A new study, conducted by Lifeway Research (SBC) looked at how and why people change churches in America. My own informal and anecdotal observations tell me that lots and lots of people are "switching churches" more and more often so this survey deeply interested me.
I left the pastorate in 1992 and have been in three churches in fifteen years without leaving my community. (We all have reasons and I am certainly not condemning church switching here at all. "Let the writer without the sin cast the first stone," or something like that.) My interest is not in condemning persons, for reasons vary and are sometimes complicated, but in observing the trend.
Most of those who switched said their old church failed to engage their faith (58%). But 42% said their old church failed to offer them more appealing doctrines and the preacher or church members expression of faith did not seem "authentic." Scot McConnell, associate director of LifeWay, believes the rise of "consumerism and narcissism" is evident in the survey and seen throughout people’s reasons. I have to agree, at least based upon what I see firsthand.
More than half of those who switched churches also changed denominations, providing further evidence that denominationalism, as we’ve historically known it, is dead or dying. Of those who switched churches 76% called themselves devout Christians. (In 2006 LifeWay did another study of why people leave church altogether and that revealed some even more interesting data, much of it related to the unreality of what we really do in church.) I actually think most switchers are "devout," at least compared to other church goers. This is what may be both impressive and disturbing about this trend. It is impressive in that switchers are often people who have strong convictions or they are seeking something more than a bland church. It is disturbing in that it disrupts lives, families and social networks in ways that harm children (long term), giving them the kinds of church values that are important to cultivating long term faithfulness to a faith community. (How many young people grow up today with a "home church" in their experience?) It seems to me that once you begin to switch it becomes easier and easier to switch again and again and again. And this does not bode well for people who work for reformation. If people will not stick with their church when things are not all they had hoped then how can churches be truly changed? It also puts undue pressure upon the pastor and leaders to "perform" or else. This is an immense problem from what I’ve seen in the American scene. It drives churches and leaders to take steps that will not restore spiritual health to the church but rather it forces them to provide the goods and services shoppers desire.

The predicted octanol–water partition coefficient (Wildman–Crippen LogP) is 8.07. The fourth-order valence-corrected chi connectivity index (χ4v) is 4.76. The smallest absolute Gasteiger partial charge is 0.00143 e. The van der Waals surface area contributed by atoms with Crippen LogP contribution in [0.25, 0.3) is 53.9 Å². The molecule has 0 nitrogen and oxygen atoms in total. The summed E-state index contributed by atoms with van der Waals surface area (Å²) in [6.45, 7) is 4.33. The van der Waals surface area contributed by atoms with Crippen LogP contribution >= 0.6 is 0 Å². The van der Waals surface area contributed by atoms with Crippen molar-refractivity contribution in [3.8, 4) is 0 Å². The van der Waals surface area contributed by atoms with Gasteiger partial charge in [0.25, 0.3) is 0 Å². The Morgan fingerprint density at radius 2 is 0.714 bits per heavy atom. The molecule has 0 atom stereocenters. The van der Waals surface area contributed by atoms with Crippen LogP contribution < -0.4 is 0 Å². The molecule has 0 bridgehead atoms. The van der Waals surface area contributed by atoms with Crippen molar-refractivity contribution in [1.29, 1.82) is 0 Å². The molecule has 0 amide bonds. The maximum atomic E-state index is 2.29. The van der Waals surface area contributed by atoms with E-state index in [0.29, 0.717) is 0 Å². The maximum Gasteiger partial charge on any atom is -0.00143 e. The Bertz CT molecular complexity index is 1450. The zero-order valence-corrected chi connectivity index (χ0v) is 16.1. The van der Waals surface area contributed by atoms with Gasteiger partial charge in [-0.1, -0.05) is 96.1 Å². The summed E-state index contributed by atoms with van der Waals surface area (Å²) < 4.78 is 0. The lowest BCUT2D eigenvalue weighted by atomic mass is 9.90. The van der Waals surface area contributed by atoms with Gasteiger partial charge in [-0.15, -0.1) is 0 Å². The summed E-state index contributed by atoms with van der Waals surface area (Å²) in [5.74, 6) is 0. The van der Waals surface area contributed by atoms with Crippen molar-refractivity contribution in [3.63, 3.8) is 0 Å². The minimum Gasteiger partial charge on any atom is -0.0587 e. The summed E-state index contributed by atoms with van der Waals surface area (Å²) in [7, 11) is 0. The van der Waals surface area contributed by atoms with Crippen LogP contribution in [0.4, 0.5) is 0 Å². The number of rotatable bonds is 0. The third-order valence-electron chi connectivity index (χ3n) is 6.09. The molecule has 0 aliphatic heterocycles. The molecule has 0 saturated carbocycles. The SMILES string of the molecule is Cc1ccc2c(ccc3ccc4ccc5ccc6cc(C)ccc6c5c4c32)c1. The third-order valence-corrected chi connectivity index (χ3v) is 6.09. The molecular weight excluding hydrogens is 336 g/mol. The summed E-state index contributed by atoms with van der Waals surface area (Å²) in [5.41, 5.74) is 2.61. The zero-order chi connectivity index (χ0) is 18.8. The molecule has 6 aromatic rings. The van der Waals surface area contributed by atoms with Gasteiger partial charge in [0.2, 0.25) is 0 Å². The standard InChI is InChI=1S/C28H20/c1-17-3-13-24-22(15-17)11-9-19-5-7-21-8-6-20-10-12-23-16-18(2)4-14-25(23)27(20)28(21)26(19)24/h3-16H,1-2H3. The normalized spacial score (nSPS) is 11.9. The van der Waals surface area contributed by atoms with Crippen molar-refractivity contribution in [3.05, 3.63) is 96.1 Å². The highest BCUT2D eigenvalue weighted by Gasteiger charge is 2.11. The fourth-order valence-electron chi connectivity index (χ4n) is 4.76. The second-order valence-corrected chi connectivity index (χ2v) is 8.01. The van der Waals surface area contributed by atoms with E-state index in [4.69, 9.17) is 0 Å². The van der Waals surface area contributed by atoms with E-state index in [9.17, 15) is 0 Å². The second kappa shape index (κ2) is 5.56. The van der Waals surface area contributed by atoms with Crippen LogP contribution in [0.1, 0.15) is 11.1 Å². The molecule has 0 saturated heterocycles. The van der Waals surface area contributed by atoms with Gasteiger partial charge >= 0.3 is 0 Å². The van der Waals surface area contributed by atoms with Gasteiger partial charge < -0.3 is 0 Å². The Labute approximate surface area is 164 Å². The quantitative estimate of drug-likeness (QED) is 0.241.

The LifeWay research further shows that most people switch to larger churches. This is not surprising to me at all. But only 5% of all worship attenders go to a megachurch and megachurches are only 1% of all churches in the U.S. And Catholics are even harder to measure since they retain the label Catholic long after they have quit or even switched churches. Brad Waggoner, LifeWay’s vice president of research and development, adds: "There’s no simple answer why people are so restless." This much we do know. In the past people supported their churches out of respect, obligation or family ties. This has clearly changed!
Again, this is a good news and bad news situation if you analyze it with any degree of thoughtfulness. Waggoner sees other factors at work here such as increased skepticism and cynicism in the wake of clergy sexual abuse and financial scandals. And, in what I think is an under-estimated factor, he adds that "divisiveness over doctrine and practice" also contributes in some way. My own impression is that this factor is not as easy to measure but it is hugely important, especially to younger people.
The SBC itself is still feeling the impact of the conservative denominational shift in the 1980s. What should have restored growth and vitality, one would think, appears to have actually brought growing evidence of how the influence of power turns more and more people off. (I tend to share this perspective I must admit. I cheered for the conservatives but now find their more recent political positions, and actions taken because of those positions, troubling to the extreme.)
Waggoner concludes that the individual pastor cannot stop this restless tide of switchers but they can make a difference. I agree with his conclusion. He says, "We have a biblical responsibility to care for every person in our flock." In essence, he is saying that we need pastors to pastor again, not simply be CEOs and mega-church wannabees. I see a small cloud forming, a very small one right now, that portends a recovery of serious pastoral care and ministry. I hope it grows in light of this switching phenomenon. Though switching is sometimes necessary, and even right, the long term trend is not one that I think strengthens church life in America. It is, if we are truly honest, very often a form of schism and division, both of which can be serious sins.
One suggestion for those who must switch, as I have admitted that I have done myself. Try to switch for very good reasons, reasons rooted in theological shifts that are carefully thought out or because the church you are presently a part of has moved significantly away from its stated purpose and mission. But if you do switch, make sure you leave with tears and with love. If a point must be made make it the right way and then quietly leave. Do not sow seeds of discord and do not attack motives. You may be wrong and God is the only just and right judge of the matter.